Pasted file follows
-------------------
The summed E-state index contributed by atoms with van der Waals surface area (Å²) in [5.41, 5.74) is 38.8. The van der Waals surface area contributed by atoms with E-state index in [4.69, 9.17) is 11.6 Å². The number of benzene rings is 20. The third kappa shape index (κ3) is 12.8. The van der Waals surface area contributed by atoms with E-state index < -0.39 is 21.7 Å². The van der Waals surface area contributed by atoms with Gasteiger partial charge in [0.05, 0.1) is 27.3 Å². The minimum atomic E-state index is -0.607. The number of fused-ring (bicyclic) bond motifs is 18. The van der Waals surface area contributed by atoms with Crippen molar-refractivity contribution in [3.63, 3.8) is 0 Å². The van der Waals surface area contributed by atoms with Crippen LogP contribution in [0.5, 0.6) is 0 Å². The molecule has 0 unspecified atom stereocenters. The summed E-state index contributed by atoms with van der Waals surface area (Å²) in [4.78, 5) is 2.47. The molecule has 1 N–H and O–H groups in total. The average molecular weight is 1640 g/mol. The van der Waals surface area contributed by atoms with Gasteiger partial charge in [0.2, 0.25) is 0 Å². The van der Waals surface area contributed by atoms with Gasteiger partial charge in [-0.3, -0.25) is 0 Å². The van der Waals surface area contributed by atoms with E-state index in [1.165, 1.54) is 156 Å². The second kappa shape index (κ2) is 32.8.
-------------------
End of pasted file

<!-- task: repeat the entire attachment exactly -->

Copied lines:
The summed E-state index contributed by atoms with van der Waals surface area (Å²) in [5.41, 5.74) is 38.8. The van der Waals surface area contributed by atoms with E-state index in [4.69, 9.17) is 11.6 Å². The number of benzene rings is 20. The third kappa shape index (κ3) is 12.8. The van der Waals surface area contributed by atoms with E-state index < -0.39 is 21.7 Å². The van der Waals surface area contributed by atoms with Gasteiger partial charge in [0.05, 0.1) is 27.3 Å². The minimum atomic E-state index is -0.607. The number of fused-ring (bicyclic) bond motifs is 18. The van der Waals surface area contributed by atoms with Crippen molar-refractivity contribution in [3.63, 3.8) is 0 Å². The van der Waals surface area contributed by atoms with Crippen LogP contribution in [0.5, 0.6) is 0 Å². The molecule has 0 unspecified atom stereocenters. The summed E-state index contributed by atoms with van der Waals surface area (Å²) in [4.78, 5) is 2.47. The molecule has 1 N–H and O–H groups in total. The average molecular weight is 1640 g/mol. The van der Waals surface area contributed by atoms with Gasteiger partial charge in [0.2, 0.25) is 0 Å². The van der Waals surface area contributed by atoms with Gasteiger partial charge in [-0.3, -0.25) is 0 Å². The van der Waals surface area contributed by atoms with E-state index in [1.165, 1.54) is 156 Å². The second kappa shape index (κ2) is 32.8.